USA TODAY Sports
Quick isn't back to normal yet, but Bernier could give him more time to get there. Here's a look at both goalies through "the stat that doesn't lie."
A month ago, Sutter said of Quick: "We need him to play a hell of a lot better than he has. Our goals against, our save percentage, when you do all that stuff, it’s not where it has to be."
Now that we've passed the halfway mark of the season, let's take another look at Quick and Bernier's numbers.
The stat that doesn't lie
We will focus on the stat that is the best indicator of a goalie's performance: save percentage. Wins and GAA always factor into Vezina voting, but the team in front of the goalie has more influence on these numbers. As we all saw last year with Quick, the number of wins a goalie earns depends a lot on how many goals his team can score. No matter how good he is, a netminder can't make up for an inept offense (think of how many times the Kings lost 1-0!). Goals against average, on the other hand, is impacted by the number of shots a team allows against. Again, that's nothing the goalie has much control over.
So we look at what percentage of shots a goalie saves.
Last Sutter: "It’s a statthat tells the truth, if there’s one stat that doesn’t lie, right? Lehtonen tonight was at about .940 or so..."— lisa dillman (@reallisa) March 8, 2013
Save percentage can also be broken down by situation. Even strength save percentage (ESSV%) bounces around less than SV% on the penalty kill, and is considered a better indicator of a goalie's talent over a large sample.
Though of course we are dealing with very small sample this season, Quick is still well below what we'd expect from his career average (.923 ES SV%, .916 overall):
|Games||Starts||ES SV%||PK SV%||Total SV%|
Bernier, on the other hand, is posting a good ES SV% and has a total save percentage in line with regular NHL starters, though only over 9 games. We do not have a large enough sample to draw conclusions about his future career, but in the short term, he's performed better.
What should we expect in the second half?
Clearly, Quick's recovery from offseason back surgery has not gone as smoothly as we'd hoped. Though his body is fully healed, he's showing the effects of not playing for half a year. He seems less controlled at times; good games alternate with bad ones. And in this shortened season, with a packed schedule, Quick has less time with the goalie coaches to work through it.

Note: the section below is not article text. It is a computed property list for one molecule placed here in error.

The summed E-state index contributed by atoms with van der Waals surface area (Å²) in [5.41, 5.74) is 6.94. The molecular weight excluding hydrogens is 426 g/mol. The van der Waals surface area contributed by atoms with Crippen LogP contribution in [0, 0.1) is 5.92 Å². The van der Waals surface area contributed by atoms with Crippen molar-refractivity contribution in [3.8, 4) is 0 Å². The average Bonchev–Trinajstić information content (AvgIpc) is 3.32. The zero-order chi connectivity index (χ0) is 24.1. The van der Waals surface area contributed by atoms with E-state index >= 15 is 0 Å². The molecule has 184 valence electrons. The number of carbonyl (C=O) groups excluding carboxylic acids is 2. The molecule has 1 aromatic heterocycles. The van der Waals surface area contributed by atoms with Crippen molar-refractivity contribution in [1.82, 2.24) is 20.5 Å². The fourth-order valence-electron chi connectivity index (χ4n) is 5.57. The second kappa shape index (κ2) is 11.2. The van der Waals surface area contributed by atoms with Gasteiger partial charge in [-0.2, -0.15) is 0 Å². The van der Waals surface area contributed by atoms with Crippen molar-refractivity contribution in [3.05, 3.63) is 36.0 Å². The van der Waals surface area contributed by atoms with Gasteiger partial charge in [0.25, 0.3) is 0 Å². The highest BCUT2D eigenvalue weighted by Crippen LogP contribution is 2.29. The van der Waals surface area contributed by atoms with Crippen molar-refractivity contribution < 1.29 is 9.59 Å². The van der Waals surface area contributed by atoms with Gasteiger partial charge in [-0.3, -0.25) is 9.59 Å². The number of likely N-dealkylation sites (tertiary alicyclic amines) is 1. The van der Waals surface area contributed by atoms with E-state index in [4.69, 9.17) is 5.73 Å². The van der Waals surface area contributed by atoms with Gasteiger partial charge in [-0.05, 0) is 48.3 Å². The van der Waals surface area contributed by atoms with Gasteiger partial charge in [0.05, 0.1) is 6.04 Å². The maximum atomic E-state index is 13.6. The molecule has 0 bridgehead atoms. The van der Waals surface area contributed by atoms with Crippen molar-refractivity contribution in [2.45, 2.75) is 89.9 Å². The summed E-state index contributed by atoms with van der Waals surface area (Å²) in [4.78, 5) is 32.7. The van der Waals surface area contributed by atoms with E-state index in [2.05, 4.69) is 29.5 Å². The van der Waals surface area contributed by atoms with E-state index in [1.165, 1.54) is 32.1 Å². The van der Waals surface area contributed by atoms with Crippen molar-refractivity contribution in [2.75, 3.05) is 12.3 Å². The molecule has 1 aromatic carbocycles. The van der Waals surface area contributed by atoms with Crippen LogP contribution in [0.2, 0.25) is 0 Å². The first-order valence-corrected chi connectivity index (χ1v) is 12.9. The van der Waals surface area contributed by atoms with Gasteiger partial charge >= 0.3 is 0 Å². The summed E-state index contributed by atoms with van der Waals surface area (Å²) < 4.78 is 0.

But we know that Quick is not a sub-.900 goaltender, so we don't expect this to last. He should get back to his usual self in time. The question is, when?
Unfortunately, we don't know. And this could be the biggest question the Kings face as they try to advance in the playoffs.
A starter with a .891 SV% is often enough to sink a team's playoff hopes. But since the Kings are a dominant puck possession team--the best in the NHL, in fact--this problem has been somewhat masked. It's also helped that their top scorers have been running supernova-hot lately. (Carter, in particular, is scoring at double his average rate--it's fun to be lucky and good.) So while the team should remain strong in possession, they can't count on that kind of shooting forever.
The Kings are still doing a good job of keeping shots and scoring chances against low. But what I wrote a month ago still applies today: until Quick gets back to normal, it makes sense to give Bernier more starts. We don't know if he will continue to perform at this level, but he's at least earned a chance.
Sutter likes load his #1 goalie with work -- this week, he didn't even split the back-to-back games. Quick wound up playing three times in four days, and was pulled in San Jose.
Going forward, we hope Sutter keeps an open mind and evaluates both goalies on a game-by-game basis. Quick's job is secure. But since the Kings have a quality backup on hand, they can give him more time if he needs it.